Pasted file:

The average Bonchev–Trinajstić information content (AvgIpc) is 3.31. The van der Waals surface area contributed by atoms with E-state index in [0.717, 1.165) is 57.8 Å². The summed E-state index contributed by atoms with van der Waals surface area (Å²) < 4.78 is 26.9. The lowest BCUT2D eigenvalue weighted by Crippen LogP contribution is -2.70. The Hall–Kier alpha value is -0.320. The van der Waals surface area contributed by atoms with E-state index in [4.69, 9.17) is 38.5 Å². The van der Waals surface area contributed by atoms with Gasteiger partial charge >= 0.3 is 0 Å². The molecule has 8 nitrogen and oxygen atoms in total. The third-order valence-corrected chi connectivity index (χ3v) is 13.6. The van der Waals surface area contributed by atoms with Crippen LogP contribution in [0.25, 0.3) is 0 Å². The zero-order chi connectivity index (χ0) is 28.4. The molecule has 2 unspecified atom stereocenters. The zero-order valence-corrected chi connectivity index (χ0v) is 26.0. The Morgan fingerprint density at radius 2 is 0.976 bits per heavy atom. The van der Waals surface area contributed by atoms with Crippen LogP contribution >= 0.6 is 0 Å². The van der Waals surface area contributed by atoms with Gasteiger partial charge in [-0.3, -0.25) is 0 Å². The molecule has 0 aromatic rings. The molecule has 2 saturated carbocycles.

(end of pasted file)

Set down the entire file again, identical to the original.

The average Bonchev–Trinajstić information content (AvgIpc) is 3.31. The van der Waals surface area contributed by atoms with E-state index in [0.717, 1.165) is 57.8 Å². The summed E-state index contributed by atoms with van der Waals surface area (Å²) < 4.78 is 26.9. The lowest BCUT2D eigenvalue weighted by Crippen LogP contribution is -2.70. The Hall–Kier alpha value is -0.320. The van der Waals surface area contributed by atoms with E-state index in [4.69, 9.17) is 38.5 Å². The van der Waals surface area contributed by atoms with Gasteiger partial charge >= 0.3 is 0 Å². The molecule has 8 nitrogen and oxygen atoms in total. The third-order valence-corrected chi connectivity index (χ3v) is 13.6. The van der Waals surface area contributed by atoms with Crippen LogP contribution in [0.25, 0.3) is 0 Å². The zero-order chi connectivity index (χ0) is 28.4. The molecule has 2 unspecified atom stereocenters. The zero-order valence-corrected chi connectivity index (χ0v) is 26.0. The Morgan fingerprint density at radius 2 is 0.976 bits per heavy atom. The van der Waals surface area contributed by atoms with Crippen LogP contribution >= 0.6 is 0 Å². The van der Waals surface area contributed by atoms with Gasteiger partial charge in [-0.3, -0.25) is 0 Å². The molecule has 0 aromatic rings. The molecule has 2 saturated carbocycles.